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Question of the Day
The maligned quarterback, who was once dubbed “The Sanchize” and drew early comparisons to Joe Namath, had season-ending surgery on his right shoulder Tuesday.
The procedure, which repaired a torn labrum, was performed by Dr. James Andrews, the team announced. Sanchez, who hasn’t played since being injured in the third preseason game, said he was advised by Andrews and other doctors to have surgery after seven weeks of rehabilitation.
“I’m very disappointed that I can’t be out there to help my team on the field,” Sanchez said in a statement, “but I’ll continue to help our team in whatever capacity I can.”
Whether that is the case beyond this season remains to be seen.
Sanchez, the team’s top draft pick out of Southern California in 2009, helped lead the Jets to consecutive trips to the AFC championship game in his first two seasons. While his overall numbers were far from eye-popping, his success with the team was unparalleled for a Jets quarterback in his first two seasons. With his good looks and big-time potential, many fans and media likened Sanchez to the next Broadway Joe.
But things really unraveled last season, culminating in him being benched for a game in favor of Greg McElroy. His 52 turnovers the last two years were the most in the NFL during that span, leading to concerns as to whether Sanchez could turn things around and live up to the expectations the Jets had when they made him the No. 5 overall pick.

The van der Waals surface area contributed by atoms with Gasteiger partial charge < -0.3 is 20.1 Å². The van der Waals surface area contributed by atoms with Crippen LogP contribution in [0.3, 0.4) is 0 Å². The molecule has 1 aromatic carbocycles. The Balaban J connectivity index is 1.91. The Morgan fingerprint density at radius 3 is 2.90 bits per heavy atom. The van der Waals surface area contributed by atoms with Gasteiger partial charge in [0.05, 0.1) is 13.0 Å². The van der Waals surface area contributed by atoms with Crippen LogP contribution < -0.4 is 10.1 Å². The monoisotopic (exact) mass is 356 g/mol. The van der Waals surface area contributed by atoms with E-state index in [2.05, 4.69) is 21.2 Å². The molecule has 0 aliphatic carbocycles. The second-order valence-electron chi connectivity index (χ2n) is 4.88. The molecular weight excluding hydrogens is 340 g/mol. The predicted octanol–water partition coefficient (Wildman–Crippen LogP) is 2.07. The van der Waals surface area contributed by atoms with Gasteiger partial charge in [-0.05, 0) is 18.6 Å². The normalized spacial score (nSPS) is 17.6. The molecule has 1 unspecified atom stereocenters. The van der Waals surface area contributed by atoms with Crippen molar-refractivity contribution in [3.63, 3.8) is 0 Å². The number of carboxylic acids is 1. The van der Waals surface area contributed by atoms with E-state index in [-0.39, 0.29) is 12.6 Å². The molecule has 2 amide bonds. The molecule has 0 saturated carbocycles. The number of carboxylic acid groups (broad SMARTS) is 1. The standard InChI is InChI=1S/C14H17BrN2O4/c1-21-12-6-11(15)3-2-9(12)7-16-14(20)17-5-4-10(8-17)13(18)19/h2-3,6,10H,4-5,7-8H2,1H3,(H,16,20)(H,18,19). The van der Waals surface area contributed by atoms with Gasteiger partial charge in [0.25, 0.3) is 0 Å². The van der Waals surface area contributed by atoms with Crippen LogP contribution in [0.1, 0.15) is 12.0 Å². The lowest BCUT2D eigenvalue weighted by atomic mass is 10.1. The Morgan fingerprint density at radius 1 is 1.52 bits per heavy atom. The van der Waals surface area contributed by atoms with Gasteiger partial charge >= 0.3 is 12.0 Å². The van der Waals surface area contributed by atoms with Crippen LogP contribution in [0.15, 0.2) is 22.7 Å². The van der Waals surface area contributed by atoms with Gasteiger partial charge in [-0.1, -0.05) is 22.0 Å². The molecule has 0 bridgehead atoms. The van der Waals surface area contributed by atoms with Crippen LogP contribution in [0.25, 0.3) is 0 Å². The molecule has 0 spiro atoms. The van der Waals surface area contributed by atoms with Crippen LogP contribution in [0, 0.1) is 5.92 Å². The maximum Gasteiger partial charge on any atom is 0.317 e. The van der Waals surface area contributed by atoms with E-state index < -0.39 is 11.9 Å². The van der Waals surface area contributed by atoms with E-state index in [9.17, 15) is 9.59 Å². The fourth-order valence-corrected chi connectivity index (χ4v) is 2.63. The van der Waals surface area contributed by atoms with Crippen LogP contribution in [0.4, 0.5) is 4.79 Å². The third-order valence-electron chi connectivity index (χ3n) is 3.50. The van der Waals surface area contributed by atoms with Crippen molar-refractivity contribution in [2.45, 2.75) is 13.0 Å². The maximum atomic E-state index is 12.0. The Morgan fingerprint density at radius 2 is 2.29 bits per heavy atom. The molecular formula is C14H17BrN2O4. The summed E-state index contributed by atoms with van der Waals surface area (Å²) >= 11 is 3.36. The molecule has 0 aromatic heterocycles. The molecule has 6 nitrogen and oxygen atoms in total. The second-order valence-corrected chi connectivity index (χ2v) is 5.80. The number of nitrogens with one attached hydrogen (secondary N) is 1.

Sanchez still has three years remaining on his contract, which included $8.25 million in guarantees this year, but it’s a strong possibility the Jets could make room under their salary cap next offseason by parting ways with him.
“Throughout this process, our goal has been to provide Mark every opportunity to return this season,” general manager John Idzik said in a statement. “He and our medical staff have worked very diligently to that end and now it has been concluded that surgery is required. He will have our full support for a complete recovery.”
Sanchez was placed on short-term injured reserve on Sept. 14, meaning he would not be able to play for eight weeks while he recovered. At that time, he thought he would still be able to return this season and possibly reclaim his starting job.
He acknowledged then that surgery was a possibility at some point, but doctors were encouraged by his rehab to that point.
“After over seven weeks of hard work and intense rehab, I’ve been advised by Dr. Andrews and other doctors that my shoulder injury clearly needs to be addressed surgically,” Sanchez said in the statement issued by the team. “The injury was recovering at an encouraging rate early on and I avoided surgery as long as I could.
“But, ultimately, I was counseled by the doctors that they simply would have to repair my shoulder.”
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